Whenever New South Wales gets a change in leadership, it’s almost like getting a new Prime Minister because governing the state is almost like running a small country.
And following the ascent of Gladys Berejiklian to the top job, along with Minister for Finance Dominic Perrottet as Deputy Leader, the new Premier is under pressure to maintain the state’s unparalleled economic resurgence that manifested under the O’Farrell and Baird governments.
The row of new faces in the leadership provide a golden opportunity for sectors such as local government and property developers to make their case, especially councils who feel they’ve been unfairly treated through the Baird government’s controversial amalgamation policy.
The NSW local government sector has often felt ignored by the Coalition government, and has repeatedly retaliated against O’Farrell/Baird regime’s unpopular council mergers, which resulted in the formation of 19 new councils in May last year.
Immediately after Ms Berejiklian’s appointment to the leadership, Local Government NSW (LGNSW) President Keith Rhoades praised her proposed approach to leadership.
Mr Rhoades said given LGNSW’s experience with the former Treasurer, now Premier, he was confident that she would keep her promise to listen to the wishes of the community.
“We worked closely with Ms Berejiklian in our ongoing advocacy work to protect councils and communities as the government implements its Emergency Services Property Levy,” Mr Rhoades said.
Mr Rhoades said a number of wins were achieved as a result of those discussions, which he feels will benefit ratepayers.
“For example, Ms Berejiklian listened to LGNSW’s arguments and agreed to full cost recovery for councils, as well as clear indication on rates notices that the ESPL is a state government levy and not a council one,” he said.
Basically, the local government sector seems to feel confident at this point that progress can be made in relations with the state government, especially now that Ms Berejiklian has pledged to consult with National Party leader John Barilaro and the community on the issue of forced council amalgamations.
Another issue that’s been a painful thorn in the government’s side and a persistent headache for anyone wanting to enter the property market in Sydney is housing affordability.
Essentially, almost everyone is complaining that nothing is affordable for first-time home buyers, and cheeky rhetoric from Deputy Prime Minister Barnaby Joyce that people should just move out of Sydney and Melbourne is only aggravating people who are entangled in their home cities due to work or other commitments.
Now the Urban Taskforce of Australia (UTA) is calling on Ms Berejiklian to drive planning system changes to resolve the housing affordability crisis.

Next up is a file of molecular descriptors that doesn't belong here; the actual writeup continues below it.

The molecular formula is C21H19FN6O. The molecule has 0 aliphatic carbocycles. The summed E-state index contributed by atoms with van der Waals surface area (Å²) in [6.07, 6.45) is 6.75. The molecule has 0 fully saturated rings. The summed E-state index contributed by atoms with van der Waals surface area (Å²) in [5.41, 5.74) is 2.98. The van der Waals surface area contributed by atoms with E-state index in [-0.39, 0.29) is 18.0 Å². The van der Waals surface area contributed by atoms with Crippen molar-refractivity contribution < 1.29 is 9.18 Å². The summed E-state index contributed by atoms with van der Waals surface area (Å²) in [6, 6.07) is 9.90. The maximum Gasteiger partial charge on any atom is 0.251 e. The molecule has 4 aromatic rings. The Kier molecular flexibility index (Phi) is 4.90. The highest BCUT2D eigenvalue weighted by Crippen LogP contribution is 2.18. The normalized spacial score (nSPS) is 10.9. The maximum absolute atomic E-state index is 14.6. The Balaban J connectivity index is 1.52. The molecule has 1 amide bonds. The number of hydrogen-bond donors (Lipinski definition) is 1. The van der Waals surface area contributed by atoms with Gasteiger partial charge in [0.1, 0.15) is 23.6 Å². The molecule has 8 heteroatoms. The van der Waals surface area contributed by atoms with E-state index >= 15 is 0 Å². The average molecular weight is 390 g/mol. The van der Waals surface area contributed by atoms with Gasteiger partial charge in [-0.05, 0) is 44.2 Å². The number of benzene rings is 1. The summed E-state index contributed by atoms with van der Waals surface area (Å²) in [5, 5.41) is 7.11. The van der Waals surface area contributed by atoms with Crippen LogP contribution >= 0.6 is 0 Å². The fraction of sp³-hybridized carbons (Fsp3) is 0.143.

Urban Taskforce chief executive officer Chris Johnson said the new Premier has “hit the ground running” by nominating housing affordability as one of her top priorities.
“Clearly the current policies and systems will need to change to lift housing supply and put downward pressure on house prices. The Premier will need to undertake a thorough investigation of the state’s underperforming, excessively-complex planning system, which has been described by the Prime Minister as being three times slower than Queensland’s planning system,” Mr Johnson said.
He said many developers are still bogged down with local politics, excessive levies, reluctance from local authorities to support development and out of date planning controls, which are inconsistent with the state government’s vision for growth around transport nodes.
“The state government must take a stronger role in driving housing projects rather than delegating them to councils. The end product of council delays is to slow down housing supply and this drives up the cost of housing production which ultimately impacts on affordability,” Mr Johnson said.
Mr Johnson strongly suggested that the Premier needs to appoint a Commissioner for Housing Supply and Affordability to focus on outcomes not process.
“The Commissioner should report directly to the Premier and to the Greater Sydney Commission,” he said.
The Property Council of Australia echoed Mr Johnson’s call for a greater focus on housing affordability, while offer two other major priorities, such as boosting economic growth and locking in infrastructure delivery.
Property Council NSW Executive Director Jane Fitzgerald said addressing housing affordability through turbo charging supply must be a top priority.
“We need at least 725,000 houses by 2036 and we won’t reach this figure unless we unlock more land and reform the planning system,” Ms Fitzgerald said.
She suggested that code assessment should be extended and bottlenecks in the planning system need to be removed to ensure more homes can be built more quickly.
Ms Fitzgerald also suggested that the foreign investment tax must be reformed – “as it stands, it is a tax on housing supply and will push up prices further as it starts to bite”.
“The new Premier should make an immediate contribution to improving affordability by confining the tax to final purchasers not home suppliers.”
And of course, the Property Council acknowledged Ms Berejiklian’s strong transport and infrastructure background, and how that can be used to ensure that NSW maintains its momentum in delivering crucial upgrades to roads and rail, as well as asset recycling.
“We must also ensure that infrastructure continues to be planned for and delivered. The Baird Government made a record investment in infrastructure through key reforms such as asset recycling and this approach should continue.”